Referring more particularly to FIGS. 1 and 2 of the drawing, numeral 1 generally denotes a money clip for clipping a stack of paper money M in folded condition. The clip 1 is essentially a double clip, the lowermost clip being of sheet material such as spring metal or spring plastic, with side portions 3 and 4 of substan tially triangular outline. The triangular portions of the lowermost clip 3 and 4 are offset, as best shown in FIG. 1, and bent at pivotal edge 2 which forms a common base of the triangular outlines. Since portions 3 and 4 are normally sprung close to each other, as shown in FIG. 2, they will serve to clip one longitudinal half of the stack of paper money M while the other half is folded in the manner shown in FIG. 1 and slid between portion 4 and the upper clip 5 of spring metal or spring plastic wire material integrally soldered, welded or oth erwise joined at 6 to the clip portion 4. The upper clip 5 is shown as having a rectangular outline and an upwardly bent end portion 7 to facilitate insertion of a side of the stack of bills. If desired, a nameplate (not shown) may be attached to the upper clip 5 along its perimeter, somewhat as shown in the modification illustrated in FIG. 6.

Alternatively, upper clip 5 may also be made of spring sheet material instead of wire. Also, for clips accomodating larger stacks, a split cylindrical spring may clip the pivotal portions of the double clip to spring the end portions closer together.

FIGS. 3, 4 and 5 show a modification very similar to FIGS. 1 and 2 except that the money clip, generally denoted by numeral 8, comprises offset, substantially triangular portions 10 and 11 which are bent at edge 9 and wherein pivots or hinges 12 are formed in the central portion of the outermost clips 13, 13, the hinges 12 entering slots 14 formed along the bent end 9 of the lowermost clip. The end portion of clip 13 is bent upwardly at 15 to allow easy insertion of the paper currency side edges while stacked. It will be noted that the outermost clips 13, 13' form a single integral unit which is pivotal in either direction away from or towards the bent triangular sheet formed of portions 10 and 11. Such pivoting will automatically compensate for different thicknesses of the stack of bills. Also, such construction permits either side clip 13 or 13' to serve as the topmost clip. The above described pivotal spring may be used.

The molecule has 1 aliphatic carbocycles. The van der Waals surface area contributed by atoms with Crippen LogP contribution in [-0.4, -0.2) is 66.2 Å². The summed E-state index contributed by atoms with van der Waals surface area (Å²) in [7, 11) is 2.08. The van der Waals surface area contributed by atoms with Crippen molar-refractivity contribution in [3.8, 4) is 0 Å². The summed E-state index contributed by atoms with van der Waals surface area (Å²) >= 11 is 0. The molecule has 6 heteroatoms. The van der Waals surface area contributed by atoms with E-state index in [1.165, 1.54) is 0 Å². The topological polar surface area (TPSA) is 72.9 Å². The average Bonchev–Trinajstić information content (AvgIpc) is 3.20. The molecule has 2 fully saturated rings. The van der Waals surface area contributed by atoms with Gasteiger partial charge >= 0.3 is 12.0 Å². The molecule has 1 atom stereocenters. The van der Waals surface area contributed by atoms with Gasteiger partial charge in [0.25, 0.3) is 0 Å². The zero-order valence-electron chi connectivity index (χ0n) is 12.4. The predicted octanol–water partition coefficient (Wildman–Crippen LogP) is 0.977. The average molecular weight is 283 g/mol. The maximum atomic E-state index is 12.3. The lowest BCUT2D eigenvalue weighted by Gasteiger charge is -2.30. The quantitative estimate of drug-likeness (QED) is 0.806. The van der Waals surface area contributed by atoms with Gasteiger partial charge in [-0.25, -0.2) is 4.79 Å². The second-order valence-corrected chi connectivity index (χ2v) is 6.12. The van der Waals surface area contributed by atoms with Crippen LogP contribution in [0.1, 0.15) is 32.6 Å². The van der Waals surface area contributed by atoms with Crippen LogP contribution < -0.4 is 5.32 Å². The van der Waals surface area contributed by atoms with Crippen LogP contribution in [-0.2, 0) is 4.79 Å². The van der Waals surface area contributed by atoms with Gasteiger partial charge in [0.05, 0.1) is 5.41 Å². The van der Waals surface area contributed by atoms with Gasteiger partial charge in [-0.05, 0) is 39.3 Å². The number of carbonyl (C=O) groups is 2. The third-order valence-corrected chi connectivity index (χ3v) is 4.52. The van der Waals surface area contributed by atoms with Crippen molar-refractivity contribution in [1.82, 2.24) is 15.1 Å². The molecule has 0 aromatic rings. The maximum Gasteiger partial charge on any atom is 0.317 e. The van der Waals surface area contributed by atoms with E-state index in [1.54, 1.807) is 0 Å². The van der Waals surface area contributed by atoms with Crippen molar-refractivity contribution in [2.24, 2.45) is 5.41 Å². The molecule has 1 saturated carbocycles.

FIGS. 6 and 7 shows a modification, generally denoted by numeral 16 and made of spring wire, either metal or plastic, which may be bent from a single length of wire. Numeral 17 generally denotes a common base portion for the lowermost clip comprising an end portion 18 which extends down to 19 where it is bent for form a triangular portion whose corners are at 19 and 20 to form a central clipping element, whereas the portion bent at the corners 20, 21 and 22, form the other portion of the lowermost clip, for clipping the lower half of the stack of bills. The upper half of the stack of bills, shown in inclined position in FIG. 1, is inserted underneath the upwardly bent end 26 of the rectangular portion 24, to permit easy insertion of the stack of bills. A nameplate 27 is attached to the upper clip 24 whose wire terminates at 25, on which nameplate there may be incribed the name and possibly the address of the owner. If desired, the nameplate may also cover end 26 and may be upwardly bent therewith but without any cracks or breaks that might impede entry of the edge of the stack. The nameplate may bear advertising material.